Today started in a strange way for me. I had a really weird dream this morning and I could still remember clearly what happened in it. There was a very big city with skyscrapers, supersonic lifts and wide alleys. When it got late and dark some scary looking people started coming out of their hideaways and wandering around the alleys doing something suspicious. I got scared and tried to find my way back home but I realised I was in another country and then my alarm went on.
Much to my surprise, when later on I was looking for a topic for today’s entry, I came across an article about injection drug users in a low-income, densely populated neighbourhood of the Downtown Eastside in Vancouver, Canada. Not that they are any different from the ones you can find anywhere else no, it caught my attention because I’ll be working some 6 miles away from there very soon.
This neighbourhood has around 16,000 residents and about 6,000 injection drug users, with around 400 drug overdoses happening in the province in just one year. I know this makes it sound scary but don’t underestimate Vancouver: it is the most livable city in North America and third in the world with an overall score of 97.3 and perfect marks on health care, education, culture and environment according to The Economist.
Liz Evans is the founder and executive director of PHS Community Services Society, which helps drug users in Vancouver through a 70-room housing project since 1991. By 2003, PHS opened North America’s first legally sanctioned supervised injection site InSite, supported by the MAC Aids Foundation (as you probably know, many drug users get infected with HIV through needle exchange) .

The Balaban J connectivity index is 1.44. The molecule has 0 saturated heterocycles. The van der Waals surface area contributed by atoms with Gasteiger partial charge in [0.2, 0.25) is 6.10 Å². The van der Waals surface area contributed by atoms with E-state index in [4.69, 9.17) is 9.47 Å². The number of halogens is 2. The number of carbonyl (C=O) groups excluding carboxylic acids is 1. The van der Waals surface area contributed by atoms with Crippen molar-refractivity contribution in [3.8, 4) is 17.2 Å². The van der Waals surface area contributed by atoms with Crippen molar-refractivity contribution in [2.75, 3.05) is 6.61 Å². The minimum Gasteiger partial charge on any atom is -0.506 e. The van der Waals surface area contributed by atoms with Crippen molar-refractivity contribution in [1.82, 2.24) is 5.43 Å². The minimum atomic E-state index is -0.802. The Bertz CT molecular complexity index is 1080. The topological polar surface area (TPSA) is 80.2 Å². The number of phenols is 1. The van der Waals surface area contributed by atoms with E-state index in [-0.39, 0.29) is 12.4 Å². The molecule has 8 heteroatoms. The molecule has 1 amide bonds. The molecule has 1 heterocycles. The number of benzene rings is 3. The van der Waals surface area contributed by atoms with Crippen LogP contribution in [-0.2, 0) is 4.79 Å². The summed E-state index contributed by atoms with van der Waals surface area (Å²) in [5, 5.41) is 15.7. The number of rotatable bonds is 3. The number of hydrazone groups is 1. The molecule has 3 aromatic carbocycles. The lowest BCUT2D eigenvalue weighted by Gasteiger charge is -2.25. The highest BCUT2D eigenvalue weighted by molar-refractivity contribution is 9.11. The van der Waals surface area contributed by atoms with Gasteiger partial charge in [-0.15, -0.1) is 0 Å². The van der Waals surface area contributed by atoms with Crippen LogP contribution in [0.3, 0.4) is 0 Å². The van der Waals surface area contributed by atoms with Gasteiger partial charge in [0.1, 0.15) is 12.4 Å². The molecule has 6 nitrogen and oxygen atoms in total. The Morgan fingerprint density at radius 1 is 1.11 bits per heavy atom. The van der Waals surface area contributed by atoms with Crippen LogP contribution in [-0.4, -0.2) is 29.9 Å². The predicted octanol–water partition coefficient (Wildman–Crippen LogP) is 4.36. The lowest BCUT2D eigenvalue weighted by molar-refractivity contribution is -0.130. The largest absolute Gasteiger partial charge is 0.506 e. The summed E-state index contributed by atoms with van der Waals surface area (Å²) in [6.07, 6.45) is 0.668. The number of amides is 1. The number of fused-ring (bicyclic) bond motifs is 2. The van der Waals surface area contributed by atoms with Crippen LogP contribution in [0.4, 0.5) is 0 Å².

Over the past decade and after two million injections and 14,000 visitors; 400 referrals are made into treatment, the staff revives 40 people on average a month, it has cut overdose deaths by 35% and not one person has died in the centre.
However, not everything has been easy for Liz and her project. To find out more, click here after you finish reading. Believe me, this video is worth watching.
Since then, health care services relevant for injection drug users have been established as well as social enterprises to give people jobs, on top of their community being reshaped by creating sites such as a community bank, a dental clinic or an art gallery. All thanks to the people who decided to get involved and address these matters, although going against social prejudice.
Still today, people who use those types of drugs or “junkies”, are strongly rejected and vilified by society, expected to suffer and blamed when they do and when they die you can almost hear the collective sigh of relief.
What everybody keeps forgetting is that these people are still the same funny, kind and gentle people they were before they became addicted. Only that addiction takes away the spark in their eyes and makes them ill. One minute of pleasure makes them pay a very high price and the signs of it are clearly visible unfortunately.
It is time to stop punishing and start creating walls of tolerance towards this community, where many struggle and fight to survive with strength and resilience. Most people never get to see this side of the coin.
All of a sudden my dream this morning made an incredible sense to me but with a slight change of perspective: I wasn’t scared anymore.